Chinadaily / On March 8, Chung Euiyong, the national security advisor of the Republic of Korea, announced that the US President Donald Trump had agreed to talk with Kim Jong-un, leader of the Democratic People’s Republic of Korea. This represented a stunning breakthrough in Washington-Pyongyang relations, especially considering the increasing size of the US-DPRK military drills and the war of words between Trump and Kim in the past year.
Peace on the Korean Peninsula is the common wish of the international community, which values Pyongyang and Seoul taking the opportunity of the Pyeongchang Winter Olympics in the ROK from Feb 9 to 25 to thaw their relations. The Winter Olympics have thus provided a chance for Pyongyang to establish contact with Washington through Seoul. Meanwhile, the improved ties with Seoul can also help ease the military threat of the US-ROK alliance to Pyongyang.
Seoul has demonstrated its clear stance that it will spare no efforts to restore peace on the Peninsula through talks, but it wants the sanctions against the DPRK to be continued until an agreement on denuclearization is reached. Since February, the ROK has played an active role as a mediator between the DPRK and the United States, postponing the joint military drill with the US in response to Pyongyang ceasing its missile and nuclear tests, which was also a response to China’s “dual-halt” proposal for denuclearization of the Korean Peninsula.
The DPRK needs talks with the US in particular, to ease the stress on its economy and social stability caused by the stricter sanctions against it. The development of the Hwasong-15 intercontinental ballistic missile, which Pyongyang claims is capable of striking the US homeland, has become a bargaining chip for Pyongyang, and so it has delivered the olive branch of agreeing to talks with Washington.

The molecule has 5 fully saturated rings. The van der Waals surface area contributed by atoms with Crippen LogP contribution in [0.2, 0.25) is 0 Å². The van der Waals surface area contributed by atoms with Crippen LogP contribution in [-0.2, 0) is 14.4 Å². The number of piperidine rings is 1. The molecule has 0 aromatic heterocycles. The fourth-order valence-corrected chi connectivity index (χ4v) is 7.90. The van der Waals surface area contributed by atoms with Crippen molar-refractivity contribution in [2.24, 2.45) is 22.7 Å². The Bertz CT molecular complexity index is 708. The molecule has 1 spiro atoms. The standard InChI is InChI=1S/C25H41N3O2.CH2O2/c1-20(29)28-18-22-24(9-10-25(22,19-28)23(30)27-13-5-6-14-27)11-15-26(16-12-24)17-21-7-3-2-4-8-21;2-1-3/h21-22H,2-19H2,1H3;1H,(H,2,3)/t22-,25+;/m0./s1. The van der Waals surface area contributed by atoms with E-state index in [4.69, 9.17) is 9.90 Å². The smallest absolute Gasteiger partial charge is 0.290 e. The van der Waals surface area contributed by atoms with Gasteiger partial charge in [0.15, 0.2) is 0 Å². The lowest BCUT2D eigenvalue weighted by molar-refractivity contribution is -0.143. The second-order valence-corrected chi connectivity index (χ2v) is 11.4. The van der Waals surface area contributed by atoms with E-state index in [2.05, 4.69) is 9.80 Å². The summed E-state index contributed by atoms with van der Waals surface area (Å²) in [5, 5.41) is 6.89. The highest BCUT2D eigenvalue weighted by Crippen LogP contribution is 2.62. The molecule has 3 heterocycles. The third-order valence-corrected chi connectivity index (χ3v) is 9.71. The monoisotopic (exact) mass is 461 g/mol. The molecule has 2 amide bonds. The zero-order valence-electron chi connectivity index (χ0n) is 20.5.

The Trump administration’s “maximum pressure” policy was aimed at maximizing the US’ advantages before negotiating with the DPRK to give up nuclear weapons. But the increasing sanctions seemed to reach a point of where there was a real possibility of war on the Korean Peninsula so that the international community doubted the US’ tough attitude toward the DPRK. Faced with the challenge posed by the DPRK and the need for political achievements for the mid-term elections in the US, Trump has accepted Pyongyang’s invitation for a summit on the condition that Pyongyang freeze its nuclear and missile tests.
So far, there have been joint efforts by many countries to promote the US-DPRK peace talks, which might make historic progress. However, the meeting which is due to be held by the end of May in a place and time still to be determined, has yet to be confirmed and there are many variables that might prevent the meeting happening. For instance, Trump tweeted that “great progress being made, but sanctions will remain until an agreement is reached,” which might run counter to Pyongyang’s requirement that the sanctions be lifted. Meanwhile, the DPRK continues to release signals demanding the US withdraw troops from the ROK.
What’s more, Washington requires denuclearization of the DPRK, while the DPRK wants its security guaranteed. Although holding firm to those stances, both countries should make compromises－perhaps more from the US－to restore peace on the Korean Peninsula. Will the DPRK give up the nuclear development? If not, will the US accept Pyongyang to scale back or freeze the tests? The future of the proposed meeting is hard to predict.
The planned Pyongyang-Seoul talks in April will give more details and may help actualize the talks between Washington and Pyongyang in May.
To reach a peace agreement on the Peninsula issue, Pyongyang and Seoul must maintain the good communication achieved during the Winter Olympics and bring the US to the negotiation table. Then the negotiations between Pyongyang and Washington have to produce concrete results to be effective so that the denuclearization of the Korean Peninsula is more likely to be reached.
Therefore, for the peace on the Peninsula, not only Washington and Pyongyang should show more sincerity to the talks, but the international community should make more contributions to maintain the positive trend.
The author is a researcher at the Co-Innovation Center for Korean Peninsula Studies and professor of International Politics at Jilin University.